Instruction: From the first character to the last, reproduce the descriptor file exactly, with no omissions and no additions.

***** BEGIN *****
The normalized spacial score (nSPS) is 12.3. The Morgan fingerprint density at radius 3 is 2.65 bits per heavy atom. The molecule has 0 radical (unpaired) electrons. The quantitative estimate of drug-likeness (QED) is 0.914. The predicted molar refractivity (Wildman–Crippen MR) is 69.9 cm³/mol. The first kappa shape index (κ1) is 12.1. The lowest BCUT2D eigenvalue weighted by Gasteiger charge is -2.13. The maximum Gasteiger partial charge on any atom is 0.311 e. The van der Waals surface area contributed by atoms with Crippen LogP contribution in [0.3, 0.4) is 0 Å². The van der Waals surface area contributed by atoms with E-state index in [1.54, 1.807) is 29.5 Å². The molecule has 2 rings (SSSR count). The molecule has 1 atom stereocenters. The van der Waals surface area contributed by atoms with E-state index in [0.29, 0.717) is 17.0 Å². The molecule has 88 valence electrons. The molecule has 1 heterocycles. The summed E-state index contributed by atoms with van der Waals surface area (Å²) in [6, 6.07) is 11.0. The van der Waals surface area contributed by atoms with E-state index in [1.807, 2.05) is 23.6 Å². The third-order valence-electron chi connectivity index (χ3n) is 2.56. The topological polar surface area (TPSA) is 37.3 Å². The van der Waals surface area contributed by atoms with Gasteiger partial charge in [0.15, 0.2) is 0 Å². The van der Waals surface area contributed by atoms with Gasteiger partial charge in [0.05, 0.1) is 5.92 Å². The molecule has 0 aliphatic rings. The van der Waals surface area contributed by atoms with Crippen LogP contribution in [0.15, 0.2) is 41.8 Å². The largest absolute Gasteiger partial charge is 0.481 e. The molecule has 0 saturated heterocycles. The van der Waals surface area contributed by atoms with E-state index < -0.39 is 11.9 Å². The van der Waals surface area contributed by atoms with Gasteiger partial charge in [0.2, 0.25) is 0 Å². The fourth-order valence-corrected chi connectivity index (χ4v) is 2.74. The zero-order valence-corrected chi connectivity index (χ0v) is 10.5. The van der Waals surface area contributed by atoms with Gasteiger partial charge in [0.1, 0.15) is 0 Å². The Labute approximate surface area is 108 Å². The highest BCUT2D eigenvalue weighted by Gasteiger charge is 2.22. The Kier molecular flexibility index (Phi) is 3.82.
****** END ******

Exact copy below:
The normalized spacial score (nSPS) is 12.3. The Morgan fingerprint density at radius 3 is 2.65 bits per heavy atom. The molecule has 0 radical (unpaired) electrons. The quantitative estimate of drug-likeness (QED) is 0.914. The predicted molar refractivity (Wildman–Crippen MR) is 69.9 cm³/mol. The first kappa shape index (κ1) is 12.1. The lowest BCUT2D eigenvalue weighted by Gasteiger charge is -2.13. The maximum Gasteiger partial charge on any atom is 0.311 e. The van der Waals surface area contributed by atoms with Crippen LogP contribution in [0.3, 0.4) is 0 Å². The van der Waals surface area contributed by atoms with E-state index in [1.54, 1.807) is 29.5 Å². The molecule has 2 rings (SSSR count). The molecule has 1 atom stereocenters. The van der Waals surface area contributed by atoms with E-state index in [0.29, 0.717) is 17.0 Å². The molecule has 88 valence electrons. The molecule has 1 heterocycles. The summed E-state index contributed by atoms with van der Waals surface area (Å²) in [6, 6.07) is 11.0. The van der Waals surface area contributed by atoms with E-state index in [1.807, 2.05) is 23.6 Å². The third-order valence-electron chi connectivity index (χ3n) is 2.56. The topological polar surface area (TPSA) is 37.3 Å². The van der Waals surface area contributed by atoms with Gasteiger partial charge in [0.15, 0.2) is 0 Å². The van der Waals surface area contributed by atoms with Gasteiger partial charge in [0.05, 0.1) is 5.92 Å². The molecule has 0 aliphatic rings. The van der Waals surface area contributed by atoms with Crippen LogP contribution in [0.15, 0.2) is 41.8 Å². The largest absolute Gasteiger partial charge is 0.481 e. The molecule has 0 saturated heterocycles. The van der Waals surface area contributed by atoms with E-state index < -0.39 is 11.9 Å². The van der Waals surface area contributed by atoms with Gasteiger partial charge in [0.2, 0.25) is 0 Å². The fourth-order valence-corrected chi connectivity index (χ4v) is 2.74. The zero-order valence-corrected chi connectivity index (χ0v) is 10.5. The van der Waals surface area contributed by atoms with Gasteiger partial charge in [0.1, 0.15) is 0 Å². The Labute approximate surface area is 108 Å². The highest BCUT2D eigenvalue weighted by Gasteiger charge is 2.22. The Kier molecular flexibility index (Phi) is 3.82.